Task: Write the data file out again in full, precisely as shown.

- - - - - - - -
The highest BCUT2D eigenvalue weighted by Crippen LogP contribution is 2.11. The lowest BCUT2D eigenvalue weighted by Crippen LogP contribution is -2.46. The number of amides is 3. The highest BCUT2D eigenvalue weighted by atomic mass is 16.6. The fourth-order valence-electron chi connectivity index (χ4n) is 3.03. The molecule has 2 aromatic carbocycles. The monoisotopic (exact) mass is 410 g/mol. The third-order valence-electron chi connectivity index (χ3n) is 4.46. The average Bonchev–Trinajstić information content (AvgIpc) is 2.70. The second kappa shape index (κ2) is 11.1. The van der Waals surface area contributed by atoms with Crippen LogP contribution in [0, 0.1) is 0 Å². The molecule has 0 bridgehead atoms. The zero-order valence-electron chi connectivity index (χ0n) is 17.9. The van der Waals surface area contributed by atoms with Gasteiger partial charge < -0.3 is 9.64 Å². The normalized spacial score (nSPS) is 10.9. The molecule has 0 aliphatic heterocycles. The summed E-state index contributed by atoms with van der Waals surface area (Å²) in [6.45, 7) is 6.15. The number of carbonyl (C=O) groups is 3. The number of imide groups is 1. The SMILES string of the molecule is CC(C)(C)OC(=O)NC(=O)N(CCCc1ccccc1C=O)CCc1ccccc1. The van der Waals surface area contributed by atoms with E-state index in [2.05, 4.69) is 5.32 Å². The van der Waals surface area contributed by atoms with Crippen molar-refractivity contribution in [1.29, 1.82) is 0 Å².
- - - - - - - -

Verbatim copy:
The highest BCUT2D eigenvalue weighted by Crippen LogP contribution is 2.11. The lowest BCUT2D eigenvalue weighted by Crippen LogP contribution is -2.46. The number of amides is 3. The highest BCUT2D eigenvalue weighted by atomic mass is 16.6. The fourth-order valence-electron chi connectivity index (χ4n) is 3.03. The molecule has 2 aromatic carbocycles. The monoisotopic (exact) mass is 410 g/mol. The third-order valence-electron chi connectivity index (χ3n) is 4.46. The average Bonchev–Trinajstić information content (AvgIpc) is 2.70. The second kappa shape index (κ2) is 11.1. The van der Waals surface area contributed by atoms with Crippen LogP contribution in [0, 0.1) is 0 Å². The molecule has 0 bridgehead atoms. The zero-order valence-electron chi connectivity index (χ0n) is 17.9. The van der Waals surface area contributed by atoms with Gasteiger partial charge < -0.3 is 9.64 Å². The normalized spacial score (nSPS) is 10.9. The molecule has 0 aliphatic heterocycles. The summed E-state index contributed by atoms with van der Waals surface area (Å²) in [6.45, 7) is 6.15. The number of carbonyl (C=O) groups is 3. The number of imide groups is 1. The SMILES string of the molecule is CC(C)(C)OC(=O)NC(=O)N(CCCc1ccccc1C=O)CCc1ccccc1. The van der Waals surface area contributed by atoms with E-state index in [2.05, 4.69) is 5.32 Å². The van der Waals surface area contributed by atoms with Crippen molar-refractivity contribution in [1.29, 1.82) is 0 Å².